There's no reason why you can't start your freelance career while holding down a day job. Follow our 10 moonlighting tips.
If you're working in a creative company already, make sure you don't go into competition with your employers; you'll be shown the door quicker than you can say 'anti-competitive clause'.
2. Be honest
The most critical element of freelancing is to be honest with both clients and employers. Make sure your manager knows you're setting up shop, and don't ever 'borrow' work, contacts or pitch documents from your employer. This could be seen as corporate theft.
3. Manage your time
Get in early each day and tackle your freelance inbox and admin. This means you have the evenings clear to focus on your creative work. Similarly, if you work through your lunch hours, try and prescribe certain tasks to this time, like calling suppliers and returning calls.
4. Sort your website out
Every freelancer needs a website and yours should be well stocked. In the 'About' section, list your current creative job, as this will instil a professionalism in your work.
5. Bespoke contact
The natural follow-on to this is a bespoke email address and contact details. The last thing you want is your client desperately ringing the office switchboard, so give clear contact details.
6. Out of office
Set up an out-of-office response that states when you can be contacted, when you can respond and by what means. Make sure your voicemail is set up to respond to queries in a polite and effective manner, so if there is a client emergency they won't feel neglected.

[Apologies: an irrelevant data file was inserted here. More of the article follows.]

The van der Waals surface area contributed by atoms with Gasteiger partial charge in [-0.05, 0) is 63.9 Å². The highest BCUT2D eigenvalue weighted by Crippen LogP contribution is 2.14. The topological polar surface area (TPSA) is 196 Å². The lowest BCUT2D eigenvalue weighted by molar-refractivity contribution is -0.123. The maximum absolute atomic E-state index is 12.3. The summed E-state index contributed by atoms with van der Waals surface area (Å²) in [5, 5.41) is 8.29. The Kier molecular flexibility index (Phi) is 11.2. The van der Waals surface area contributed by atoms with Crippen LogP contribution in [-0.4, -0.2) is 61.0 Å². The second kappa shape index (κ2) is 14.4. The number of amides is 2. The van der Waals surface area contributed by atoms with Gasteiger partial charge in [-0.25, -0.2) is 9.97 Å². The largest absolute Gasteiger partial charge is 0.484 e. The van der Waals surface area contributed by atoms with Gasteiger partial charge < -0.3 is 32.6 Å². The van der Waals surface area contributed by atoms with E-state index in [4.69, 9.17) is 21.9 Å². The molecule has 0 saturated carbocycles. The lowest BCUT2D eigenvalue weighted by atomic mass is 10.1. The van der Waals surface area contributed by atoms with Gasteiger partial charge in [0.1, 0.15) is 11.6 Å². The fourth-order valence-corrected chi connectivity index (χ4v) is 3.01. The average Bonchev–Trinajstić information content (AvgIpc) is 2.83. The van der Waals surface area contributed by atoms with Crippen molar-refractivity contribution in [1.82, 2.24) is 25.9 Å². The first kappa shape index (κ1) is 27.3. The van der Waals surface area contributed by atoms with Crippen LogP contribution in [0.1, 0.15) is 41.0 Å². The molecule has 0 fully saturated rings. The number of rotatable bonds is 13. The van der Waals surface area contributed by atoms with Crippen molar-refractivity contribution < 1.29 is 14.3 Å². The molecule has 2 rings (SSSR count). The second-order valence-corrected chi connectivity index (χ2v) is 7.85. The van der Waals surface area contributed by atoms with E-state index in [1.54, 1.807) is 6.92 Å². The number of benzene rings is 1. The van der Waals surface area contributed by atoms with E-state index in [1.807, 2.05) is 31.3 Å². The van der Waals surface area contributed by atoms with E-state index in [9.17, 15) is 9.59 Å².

7. Tax returns
Let the Inland Revenue (UK) or national taxation body in your country know you're working on a freelance basis. If applicable, set yourself up as PAYE to avoid tax return conflicts with your day job.
8. Bring in new business
If you're asked by a potential client to take on work that conflicts with your day job, bring it in-house. If your bosses turn it down, then by all means go for it. If your bosses do bite, you may even be rewarded.
9. Multiple portfolios
Keep one portfolio for work, the other for freelance, and neglect neither. This is where working under a moniker can really help. Give your freelance brand a name that positions it away from your day job's responsibilities.
10. Stay fresh
Finally, make sure you give yourself enough down time. Nothing will get your wrists slapped by your employer faster than a noticeable drop in the quality of your work. Always be sure to make up any missing hours from your work desk.